« Reply #15 on: March 02, 2016, 02:55:27 PM »
My experience of castings is not extensive and I am not a fan so thanks to contributors to this thread for valuable insight.
Regarding hard spots: I once bought a chunk of round cast iron bar to make a small flywheel and found a hard spot about the size of a grape deep within it.  I was using a carbide tipped tool and I could hear and feel the hard bit before it became apparent to sight by it's shiny appearance.  The solution was to put the workpiece in the bottom of my coal fire in the evening (after taking it out of the lathe  ;D) and leave it there till the fire went cold the following day.  The hard spot was still there but much reduced and easily worked.
Jim
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Offline Alyn Foundry

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Re: Jason's " Rogue " casting thread.
« Reply #16 on: March 02, 2016, 06:14:19 PM »
Graham

If you some more from the past  :
Note this is from when I was 16 now 69

My uncle was a brass mouldier that's where the willow wand info came from they used Coke fired hole in the ground crucible boy you had to be tough to pull them out

Another uncle used to do CI moulds built up with bricks covered in the afor mentioned material and struck off with a strickel /sp these were for large slag ladles and siphons used in the old town gas pipe work

So not done it but seen a lot done

Have you come across the old timers not wanting the sunlight to shine in the foundry because they judged the temp by colour , they would not tolerate the pyrometers

Now a bit for the steam buffs , the pipe pit crane was a king post crane hydraulic powered , fluid used cannel water the pumps were triple units ( not expansion jobs but three proper HP cylinder ones) with very large acumilators spread around the works

Boy that's made me feel old

Stuart

Hello Stuart.

Well I'm only 10 years behind you!!

Ah, the dark foundry floor.... Yes indeed a trained eye could see the temperature, another reason, the " pisser " a lovely foundry term for a leaking flask.  :)   Much easier to spot in low light.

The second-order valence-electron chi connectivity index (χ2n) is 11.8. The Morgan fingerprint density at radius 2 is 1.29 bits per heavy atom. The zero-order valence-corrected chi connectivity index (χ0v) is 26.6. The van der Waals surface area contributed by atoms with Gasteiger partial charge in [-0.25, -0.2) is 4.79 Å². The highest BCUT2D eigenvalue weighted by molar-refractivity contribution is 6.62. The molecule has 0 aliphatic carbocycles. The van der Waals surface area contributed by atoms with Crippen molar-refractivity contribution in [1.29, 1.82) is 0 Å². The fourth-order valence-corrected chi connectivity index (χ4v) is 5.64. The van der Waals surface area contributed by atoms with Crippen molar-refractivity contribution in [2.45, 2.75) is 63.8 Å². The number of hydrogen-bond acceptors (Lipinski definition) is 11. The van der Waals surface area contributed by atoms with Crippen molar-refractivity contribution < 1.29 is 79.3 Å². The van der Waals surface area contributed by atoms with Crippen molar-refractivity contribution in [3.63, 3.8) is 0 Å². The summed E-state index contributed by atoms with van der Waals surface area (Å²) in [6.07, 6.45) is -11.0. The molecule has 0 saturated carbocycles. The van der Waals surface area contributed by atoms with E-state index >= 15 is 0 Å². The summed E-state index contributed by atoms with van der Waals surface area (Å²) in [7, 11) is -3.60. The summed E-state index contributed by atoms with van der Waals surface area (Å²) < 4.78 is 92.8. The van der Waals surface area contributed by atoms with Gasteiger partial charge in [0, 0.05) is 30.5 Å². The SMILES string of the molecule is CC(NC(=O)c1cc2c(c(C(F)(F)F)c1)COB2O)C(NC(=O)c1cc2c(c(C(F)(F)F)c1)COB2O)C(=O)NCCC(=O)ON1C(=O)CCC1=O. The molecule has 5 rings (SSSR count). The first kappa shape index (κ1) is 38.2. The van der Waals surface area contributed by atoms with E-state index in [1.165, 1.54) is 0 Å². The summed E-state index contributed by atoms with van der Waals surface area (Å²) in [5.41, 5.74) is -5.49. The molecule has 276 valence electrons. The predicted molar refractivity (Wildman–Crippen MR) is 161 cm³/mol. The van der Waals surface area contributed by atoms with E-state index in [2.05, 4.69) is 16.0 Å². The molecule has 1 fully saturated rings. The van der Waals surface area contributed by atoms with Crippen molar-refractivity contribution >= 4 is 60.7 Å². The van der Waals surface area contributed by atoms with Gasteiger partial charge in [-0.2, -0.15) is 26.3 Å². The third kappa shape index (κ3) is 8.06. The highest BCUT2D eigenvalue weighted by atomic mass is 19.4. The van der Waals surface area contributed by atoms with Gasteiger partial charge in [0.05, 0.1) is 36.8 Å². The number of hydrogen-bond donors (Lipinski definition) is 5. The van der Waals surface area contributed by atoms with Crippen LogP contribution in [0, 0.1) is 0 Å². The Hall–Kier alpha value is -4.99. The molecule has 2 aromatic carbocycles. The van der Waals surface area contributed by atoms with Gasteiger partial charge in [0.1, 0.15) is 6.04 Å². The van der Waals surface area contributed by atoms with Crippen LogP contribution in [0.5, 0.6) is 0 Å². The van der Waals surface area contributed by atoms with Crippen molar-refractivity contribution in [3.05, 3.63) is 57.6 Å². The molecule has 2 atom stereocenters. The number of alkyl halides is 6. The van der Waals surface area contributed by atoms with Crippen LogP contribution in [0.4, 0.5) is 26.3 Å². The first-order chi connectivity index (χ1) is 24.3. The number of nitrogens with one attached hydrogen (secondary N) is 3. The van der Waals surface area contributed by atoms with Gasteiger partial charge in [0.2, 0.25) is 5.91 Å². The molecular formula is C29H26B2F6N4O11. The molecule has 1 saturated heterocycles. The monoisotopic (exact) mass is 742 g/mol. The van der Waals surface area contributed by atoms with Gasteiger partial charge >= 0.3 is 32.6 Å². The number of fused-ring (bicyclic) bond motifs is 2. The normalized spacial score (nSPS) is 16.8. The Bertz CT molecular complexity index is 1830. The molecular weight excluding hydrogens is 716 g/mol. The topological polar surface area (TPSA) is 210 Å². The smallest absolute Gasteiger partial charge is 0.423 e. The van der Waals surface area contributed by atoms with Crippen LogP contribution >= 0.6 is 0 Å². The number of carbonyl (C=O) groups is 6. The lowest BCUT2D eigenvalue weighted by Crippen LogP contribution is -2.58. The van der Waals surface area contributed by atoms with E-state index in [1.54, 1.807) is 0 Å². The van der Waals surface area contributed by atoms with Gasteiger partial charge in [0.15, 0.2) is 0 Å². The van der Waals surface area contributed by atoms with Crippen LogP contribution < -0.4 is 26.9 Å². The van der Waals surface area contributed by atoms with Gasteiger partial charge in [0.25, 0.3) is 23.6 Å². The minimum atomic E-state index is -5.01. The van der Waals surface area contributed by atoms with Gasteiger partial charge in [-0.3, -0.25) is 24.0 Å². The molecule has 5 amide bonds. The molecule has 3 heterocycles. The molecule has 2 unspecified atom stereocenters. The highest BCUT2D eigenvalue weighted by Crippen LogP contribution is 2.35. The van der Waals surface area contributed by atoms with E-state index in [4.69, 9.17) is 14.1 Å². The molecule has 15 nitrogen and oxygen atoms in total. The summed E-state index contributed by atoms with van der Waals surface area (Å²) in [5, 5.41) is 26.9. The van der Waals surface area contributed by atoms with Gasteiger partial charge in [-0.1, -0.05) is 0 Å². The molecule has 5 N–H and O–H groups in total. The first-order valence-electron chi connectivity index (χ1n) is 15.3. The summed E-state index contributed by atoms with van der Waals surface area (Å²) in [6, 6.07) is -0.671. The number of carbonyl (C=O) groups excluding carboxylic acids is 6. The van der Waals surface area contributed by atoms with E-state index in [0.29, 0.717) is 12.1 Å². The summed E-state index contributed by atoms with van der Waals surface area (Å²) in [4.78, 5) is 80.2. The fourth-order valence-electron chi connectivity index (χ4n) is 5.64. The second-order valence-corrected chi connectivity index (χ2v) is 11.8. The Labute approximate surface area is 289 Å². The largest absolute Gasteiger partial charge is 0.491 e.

The foundry at Rhuddlan had been around for nearly 150 years, formerly Corbett Williams agricultural equipment and engines. They had a pit in one corner but in all the time I dealt with them I never saw it used.

Both Rhuddlan and Buckley foundry used the " Green sand moulding " method but Buckley also had a huge " Shell " moulding system as well. Rhuddlan used a 3 Ton per hour Cupola whilst Buckley had modern induction furnaces. The sand was the common denominator, a lovely dark red with very fine grain texture, the " Virgin " sand was a mix of sand Bentonite and Coal dust and of course water to bind.
This was used to just cover the pattern and then " backed out " with used, tempered sand. "Tempered " is the term used for the water application of around 4/5% moisture.

A good finish to a casting is down to many factors but the choice of sand is the most important. I'm still using the same sand I bought nearly 30 years ago. My sand was just Mansfield Red with a touch of Bentonite, no Coal dust as it stains Aluminium.

Attached is an example of a casting I did a couple of years ago, virtually zero fettling!!   ;)

Kind regards, Graham.

Online Jasonb

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Re: Jason's " Rogue " casting thread.
« Reply #17 on: March 05, 2016, 08:50:56 PM »
Mound Misalignment

This is where one half of a casting does not line up too well with the other.

This aircooled cylinder is a good example

As you can see along teh part line the two sides of teh fins do not line up, the fact one half of the bottom has cleaned up and the tool is still not touching the other side also shows how much they are out of line.



A good seeing to with an angle grinder removed some of the high spots



The low spots were filled with JBWeld and once rubbed down and painted who would know




This bronze casting is another example, trying to get the best layout of 4 holes had the large one slightly off which did not help to start with



Looking from the side you can see that the boss does not line up either side of teh part line



Which means that when the hole breaks out teh other side it is rather off :(



The cure for this one was to turn away most of the boss on teh back leaving a thin "sleeve" then silver solder on a "tube" once its had a bit of draft angle turned onto it and all been blended in only the different colour of the metal gives it away




Offline Alyn Foundry

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Re: Jason's " Rogue " casting thread.
« Reply #18 on: March 06, 2016, 03:31:07 PM »
Hello Jason.

I don't have a lot to say about mould misalignment. IMO there's only one guilty party, the supplier !! I rejected any castings that weren't up to scratch, the foundry soon learned the hard way that faulty castings don't sell.

Strong words, yes, but true.

I have attached a photo of the " Full " plate pattern of our ill fated Hornsby Akroyd engine. You will note the four " Slip blanks " which aid correct registration of the two flask halves. You might also notice, at either end of the pattern the tapped holes for the addition of guide runners. These guides align the plate to the flask box pins.